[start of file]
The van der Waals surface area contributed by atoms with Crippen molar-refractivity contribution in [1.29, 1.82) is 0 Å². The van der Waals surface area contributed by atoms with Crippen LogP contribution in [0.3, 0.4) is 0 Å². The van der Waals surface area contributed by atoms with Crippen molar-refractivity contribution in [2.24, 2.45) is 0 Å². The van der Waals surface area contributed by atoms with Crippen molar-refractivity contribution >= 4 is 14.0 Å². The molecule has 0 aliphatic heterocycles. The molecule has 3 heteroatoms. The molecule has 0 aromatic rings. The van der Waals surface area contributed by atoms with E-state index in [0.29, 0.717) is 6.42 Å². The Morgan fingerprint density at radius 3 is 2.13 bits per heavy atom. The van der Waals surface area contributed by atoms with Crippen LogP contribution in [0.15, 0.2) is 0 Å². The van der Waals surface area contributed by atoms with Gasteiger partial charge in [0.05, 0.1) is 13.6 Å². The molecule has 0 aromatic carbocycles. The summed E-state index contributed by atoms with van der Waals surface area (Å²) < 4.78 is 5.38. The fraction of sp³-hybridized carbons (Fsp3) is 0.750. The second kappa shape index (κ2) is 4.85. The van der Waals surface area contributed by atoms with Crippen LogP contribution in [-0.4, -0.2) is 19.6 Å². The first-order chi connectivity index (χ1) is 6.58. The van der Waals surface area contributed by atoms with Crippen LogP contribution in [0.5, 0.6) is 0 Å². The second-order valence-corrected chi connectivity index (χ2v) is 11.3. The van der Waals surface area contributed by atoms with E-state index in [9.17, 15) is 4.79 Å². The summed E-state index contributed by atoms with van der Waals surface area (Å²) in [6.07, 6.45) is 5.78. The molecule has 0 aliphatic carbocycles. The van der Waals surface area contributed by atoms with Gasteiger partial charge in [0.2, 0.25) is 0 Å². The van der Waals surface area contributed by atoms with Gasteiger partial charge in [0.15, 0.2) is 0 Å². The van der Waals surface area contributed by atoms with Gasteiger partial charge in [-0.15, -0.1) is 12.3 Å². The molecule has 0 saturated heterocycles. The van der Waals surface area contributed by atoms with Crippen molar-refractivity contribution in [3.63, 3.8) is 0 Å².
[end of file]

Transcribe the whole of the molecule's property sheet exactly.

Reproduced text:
The van der Waals surface area contributed by atoms with Crippen molar-refractivity contribution in [1.29, 1.82) is 0 Å². The van der Waals surface area contributed by atoms with Crippen LogP contribution in [0.3, 0.4) is 0 Å². The van der Waals surface area contributed by atoms with Crippen molar-refractivity contribution in [2.24, 2.45) is 0 Å². The van der Waals surface area contributed by atoms with Crippen molar-refractivity contribution >= 4 is 14.0 Å². The molecule has 0 aliphatic heterocycles. The molecule has 3 heteroatoms. The molecule has 0 aromatic rings. The van der Waals surface area contributed by atoms with E-state index in [0.29, 0.717) is 6.42 Å². The Morgan fingerprint density at radius 3 is 2.13 bits per heavy atom. The van der Waals surface area contributed by atoms with Crippen LogP contribution in [0.15, 0.2) is 0 Å². The van der Waals surface area contributed by atoms with Gasteiger partial charge in [0.05, 0.1) is 13.6 Å². The molecule has 0 aromatic carbocycles. The summed E-state index contributed by atoms with van der Waals surface area (Å²) < 4.78 is 5.38. The fraction of sp³-hybridized carbons (Fsp3) is 0.750. The second kappa shape index (κ2) is 4.85. The van der Waals surface area contributed by atoms with Crippen LogP contribution in [-0.4, -0.2) is 19.6 Å². The first-order chi connectivity index (χ1) is 6.58. The van der Waals surface area contributed by atoms with Crippen LogP contribution in [0.5, 0.6) is 0 Å². The second-order valence-corrected chi connectivity index (χ2v) is 11.3. The van der Waals surface area contributed by atoms with E-state index in [9.17, 15) is 4.79 Å². The summed E-state index contributed by atoms with van der Waals surface area (Å²) in [6.07, 6.45) is 5.78. The molecule has 0 aliphatic carbocycles. The van der Waals surface area contributed by atoms with Gasteiger partial charge in [0.2, 0.25) is 0 Å². The van der Waals surface area contributed by atoms with Gasteiger partial charge in [0.15, 0.2) is 0 Å². The van der Waals surface area contributed by atoms with Gasteiger partial charge in [-0.15, -0.1) is 12.3 Å². The molecule has 0 saturated heterocycles. The van der Waals surface area contributed by atoms with Crippen molar-refractivity contribution in [3.63, 3.8) is 0 Å².